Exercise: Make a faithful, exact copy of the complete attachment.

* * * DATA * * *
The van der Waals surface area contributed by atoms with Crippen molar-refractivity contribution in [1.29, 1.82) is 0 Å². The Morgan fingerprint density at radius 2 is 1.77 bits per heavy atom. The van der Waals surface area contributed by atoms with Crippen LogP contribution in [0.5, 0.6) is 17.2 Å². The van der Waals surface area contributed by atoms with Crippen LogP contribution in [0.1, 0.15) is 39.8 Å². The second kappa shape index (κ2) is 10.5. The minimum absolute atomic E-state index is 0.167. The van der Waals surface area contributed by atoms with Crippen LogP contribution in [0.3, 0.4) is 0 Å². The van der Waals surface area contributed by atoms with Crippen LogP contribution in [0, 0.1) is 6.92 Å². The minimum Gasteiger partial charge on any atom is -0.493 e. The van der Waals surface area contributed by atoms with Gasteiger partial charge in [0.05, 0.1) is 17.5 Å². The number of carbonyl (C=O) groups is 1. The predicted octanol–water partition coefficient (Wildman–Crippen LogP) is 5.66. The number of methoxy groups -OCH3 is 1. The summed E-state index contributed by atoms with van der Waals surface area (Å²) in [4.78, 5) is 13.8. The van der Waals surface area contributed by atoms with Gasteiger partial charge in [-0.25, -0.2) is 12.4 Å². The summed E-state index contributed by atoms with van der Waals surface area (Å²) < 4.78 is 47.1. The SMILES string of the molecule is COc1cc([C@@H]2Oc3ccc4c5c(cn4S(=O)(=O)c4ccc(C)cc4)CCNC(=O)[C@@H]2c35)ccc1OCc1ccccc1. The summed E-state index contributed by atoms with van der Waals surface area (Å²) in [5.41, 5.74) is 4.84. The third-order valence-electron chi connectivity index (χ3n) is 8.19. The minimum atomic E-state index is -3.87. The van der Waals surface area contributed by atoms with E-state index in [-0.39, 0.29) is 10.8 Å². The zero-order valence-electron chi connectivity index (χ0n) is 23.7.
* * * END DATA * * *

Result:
The van der Waals surface area contributed by atoms with Crippen molar-refractivity contribution in [1.29, 1.82) is 0 Å². The Morgan fingerprint density at radius 2 is 1.77 bits per heavy atom. The van der Waals surface area contributed by atoms with Crippen LogP contribution in [0.5, 0.6) is 17.2 Å². The van der Waals surface area contributed by atoms with Crippen LogP contribution in [0.1, 0.15) is 39.8 Å². The second kappa shape index (κ2) is 10.5. The minimum absolute atomic E-state index is 0.167. The van der Waals surface area contributed by atoms with Crippen LogP contribution in [0.3, 0.4) is 0 Å². The van der Waals surface area contributed by atoms with Crippen LogP contribution in [0, 0.1) is 6.92 Å². The minimum Gasteiger partial charge on any atom is -0.493 e. The van der Waals surface area contributed by atoms with Gasteiger partial charge in [0.05, 0.1) is 17.5 Å². The number of carbonyl (C=O) groups is 1. The predicted octanol–water partition coefficient (Wildman–Crippen LogP) is 5.66. The number of methoxy groups -OCH3 is 1. The summed E-state index contributed by atoms with van der Waals surface area (Å²) in [4.78, 5) is 13.8. The van der Waals surface area contributed by atoms with Gasteiger partial charge in [-0.25, -0.2) is 12.4 Å². The summed E-state index contributed by atoms with van der Waals surface area (Å²) < 4.78 is 47.1. The SMILES string of the molecule is COc1cc([C@@H]2Oc3ccc4c5c(cn4S(=O)(=O)c4ccc(C)cc4)CCNC(=O)[C@@H]2c35)ccc1OCc1ccccc1. The summed E-state index contributed by atoms with van der Waals surface area (Å²) in [5.41, 5.74) is 4.84. The third-order valence-electron chi connectivity index (χ3n) is 8.19. The minimum atomic E-state index is -3.87. The van der Waals surface area contributed by atoms with E-state index in [-0.39, 0.29) is 10.8 Å². The zero-order valence-electron chi connectivity index (χ0n) is 23.7.